Cabernet Sauvignon wines

Cabernet Sauvignon aka "cab sav", considered the "queen of wines," has long been the favourite in Australia. It is one of the world's most widely grown and most famous varieties, with annual production numbers in excess of 90 million bottles. Because of its versatility and moderate price, it is often used for blending but is also able to stand on its own, producing excellent dessert wines. As one of the country's most popular red grape varieties, Cab Sav ranks second only to Cabernet Sauvignon Blanc. While it loses out on some recognition in comparison to its more well-known colleague, such as Merlot or Pinot Noir, there are distinct differences and characteristics that set it apart from the other grape types on your table.

Piemonte Wines

Piemonte is the official range of Italian red wines produced in the region of Piedmont within the northern part of Italy. Piedmont is a rugged mountainous region in which most of the grapes grown are used to make wine. The majority of the Italian red wines produced are based on the Chardonnay grape. Although it is considered a darker wine, Piemonte is actually one of the lightest of the Italian reds. This is why there are no dark liquids in Piemonte, such as Lambrusco, which is the most expensive of the Italian red wines produced in this region.

Chianti Classico wine

A Chianti Classico wine is any white or red wine made in the beautiful Chianti area of Tuscany. It has traditionally been associated with a long squat glass bottle, sometimes enclosed in a thin straw basket, known as a fustache. But many makers of this wine nowadays also use the less traditional form, which is usually more economical. The smaller and thinner bottles are less than an inch high, often no more than three inches high at most. Because they are usually produced in mass quantities, a typical Chianti Classico wine will not be as affordable as other varieties, but you can be sure that it will be worth the money.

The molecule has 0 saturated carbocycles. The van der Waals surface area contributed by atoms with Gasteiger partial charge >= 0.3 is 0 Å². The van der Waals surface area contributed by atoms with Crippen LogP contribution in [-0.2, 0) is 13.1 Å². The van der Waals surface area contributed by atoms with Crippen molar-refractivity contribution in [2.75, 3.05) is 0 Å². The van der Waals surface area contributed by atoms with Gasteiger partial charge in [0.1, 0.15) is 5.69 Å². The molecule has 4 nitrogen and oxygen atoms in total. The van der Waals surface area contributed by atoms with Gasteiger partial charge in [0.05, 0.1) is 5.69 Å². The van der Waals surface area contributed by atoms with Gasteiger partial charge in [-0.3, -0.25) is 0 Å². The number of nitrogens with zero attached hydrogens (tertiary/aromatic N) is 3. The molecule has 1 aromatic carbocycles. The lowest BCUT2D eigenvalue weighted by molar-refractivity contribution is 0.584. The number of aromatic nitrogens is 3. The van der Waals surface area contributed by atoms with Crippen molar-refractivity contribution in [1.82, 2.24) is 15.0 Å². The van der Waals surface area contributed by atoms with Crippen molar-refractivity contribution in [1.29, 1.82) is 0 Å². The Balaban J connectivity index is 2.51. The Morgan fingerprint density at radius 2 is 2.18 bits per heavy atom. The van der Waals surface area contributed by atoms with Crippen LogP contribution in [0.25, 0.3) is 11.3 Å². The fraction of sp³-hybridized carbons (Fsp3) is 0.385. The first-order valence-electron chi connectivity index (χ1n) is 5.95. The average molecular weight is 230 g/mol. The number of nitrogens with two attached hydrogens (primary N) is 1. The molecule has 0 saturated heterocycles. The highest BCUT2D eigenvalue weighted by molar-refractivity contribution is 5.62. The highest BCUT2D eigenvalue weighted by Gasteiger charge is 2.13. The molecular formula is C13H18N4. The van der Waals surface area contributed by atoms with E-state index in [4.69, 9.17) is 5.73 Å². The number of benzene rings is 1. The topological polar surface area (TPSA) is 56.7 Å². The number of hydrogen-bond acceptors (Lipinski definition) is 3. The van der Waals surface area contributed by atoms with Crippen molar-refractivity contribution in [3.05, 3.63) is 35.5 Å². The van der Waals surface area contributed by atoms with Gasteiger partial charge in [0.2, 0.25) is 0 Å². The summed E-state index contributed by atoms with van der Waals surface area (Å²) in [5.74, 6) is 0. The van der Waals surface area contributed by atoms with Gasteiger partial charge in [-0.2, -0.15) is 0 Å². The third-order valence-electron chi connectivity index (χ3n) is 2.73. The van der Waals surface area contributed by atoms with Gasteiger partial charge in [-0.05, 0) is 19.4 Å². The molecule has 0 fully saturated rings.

Sparkling wines

Sparkling wines are a widely recognised celebration of fine food and drink across the world, particularly in Europe and Australia. Although sparkling wine is often associated with champagne, it is not a strict definition. Sparkling wine can have other characteristics like high acidity, an excess of tannin, or a general fruitcake appearance. No matter what you call them though, they all have one thing in common: they are delicious!

Amarone wine

Amarone Wine, also known as Amarone, is a DOCG wine grape variety, usually considered to be very rich, dry and syrupy with a complex flavour. The name "Amarone"comes from a village called Amaro, situated on the Amari River in the Apenniesola Mountains of Genoa, Italy. Amarone is from the Corvina district of usually northwest of Venice, in the greater Veneto region. The region of Veneto is named after the city of Venice, the capital city of Italy. The wine of this grape varietal is a very dark red wine, whose colour ranges from deep amber to dark purple. The aroma is robust with a powerful hop aroma and a complex taste that will overwhelm any palate.

White wines